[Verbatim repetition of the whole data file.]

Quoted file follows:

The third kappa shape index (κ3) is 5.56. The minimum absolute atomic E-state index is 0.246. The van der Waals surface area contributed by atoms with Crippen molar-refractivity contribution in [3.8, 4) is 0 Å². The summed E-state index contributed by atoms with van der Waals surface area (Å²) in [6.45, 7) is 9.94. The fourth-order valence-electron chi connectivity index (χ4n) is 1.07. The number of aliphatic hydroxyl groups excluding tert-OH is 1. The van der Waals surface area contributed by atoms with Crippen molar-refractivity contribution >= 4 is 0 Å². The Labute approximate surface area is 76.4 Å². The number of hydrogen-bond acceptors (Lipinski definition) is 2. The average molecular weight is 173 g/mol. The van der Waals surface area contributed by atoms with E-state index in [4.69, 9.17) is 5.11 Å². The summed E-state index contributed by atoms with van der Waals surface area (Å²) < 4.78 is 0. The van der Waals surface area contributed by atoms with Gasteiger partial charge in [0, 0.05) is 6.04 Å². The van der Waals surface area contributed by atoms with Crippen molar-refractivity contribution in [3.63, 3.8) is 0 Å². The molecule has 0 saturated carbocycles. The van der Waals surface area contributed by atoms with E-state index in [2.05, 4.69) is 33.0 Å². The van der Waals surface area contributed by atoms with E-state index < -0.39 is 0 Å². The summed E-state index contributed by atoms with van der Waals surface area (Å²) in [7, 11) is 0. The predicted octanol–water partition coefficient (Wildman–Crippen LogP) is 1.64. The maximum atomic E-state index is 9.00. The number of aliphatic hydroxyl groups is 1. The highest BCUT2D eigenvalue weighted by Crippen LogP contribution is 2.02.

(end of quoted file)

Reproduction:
The third kappa shape index (κ3) is 5.56. The minimum absolute atomic E-state index is 0.246. The van der Waals surface area contributed by atoms with Crippen molar-refractivity contribution in [3.8, 4) is 0 Å². The summed E-state index contributed by atoms with van der Waals surface area (Å²) in [6.45, 7) is 9.94. The fourth-order valence-electron chi connectivity index (χ4n) is 1.07. The number of aliphatic hydroxyl groups excluding tert-OH is 1. The van der Waals surface area contributed by atoms with Crippen molar-refractivity contribution >= 4 is 0 Å². The Labute approximate surface area is 76.4 Å². The number of hydrogen-bond acceptors (Lipinski definition) is 2. The average molecular weight is 173 g/mol. The van der Waals surface area contributed by atoms with E-state index in [4.69, 9.17) is 5.11 Å². The summed E-state index contributed by atoms with van der Waals surface area (Å²) < 4.78 is 0. The van der Waals surface area contributed by atoms with Gasteiger partial charge in [0, 0.05) is 6.04 Å². The van der Waals surface area contributed by atoms with Crippen molar-refractivity contribution in [3.63, 3.8) is 0 Å². The molecule has 0 saturated carbocycles. The van der Waals surface area contributed by atoms with E-state index in [2.05, 4.69) is 33.0 Å². The van der Waals surface area contributed by atoms with E-state index < -0.39 is 0 Å². The summed E-state index contributed by atoms with van der Waals surface area (Å²) in [7, 11) is 0. The predicted octanol–water partition coefficient (Wildman–Crippen LogP) is 1.64. The maximum atomic E-state index is 9.00. The number of aliphatic hydroxyl groups is 1. The highest BCUT2D eigenvalue weighted by Crippen LogP contribution is 2.02.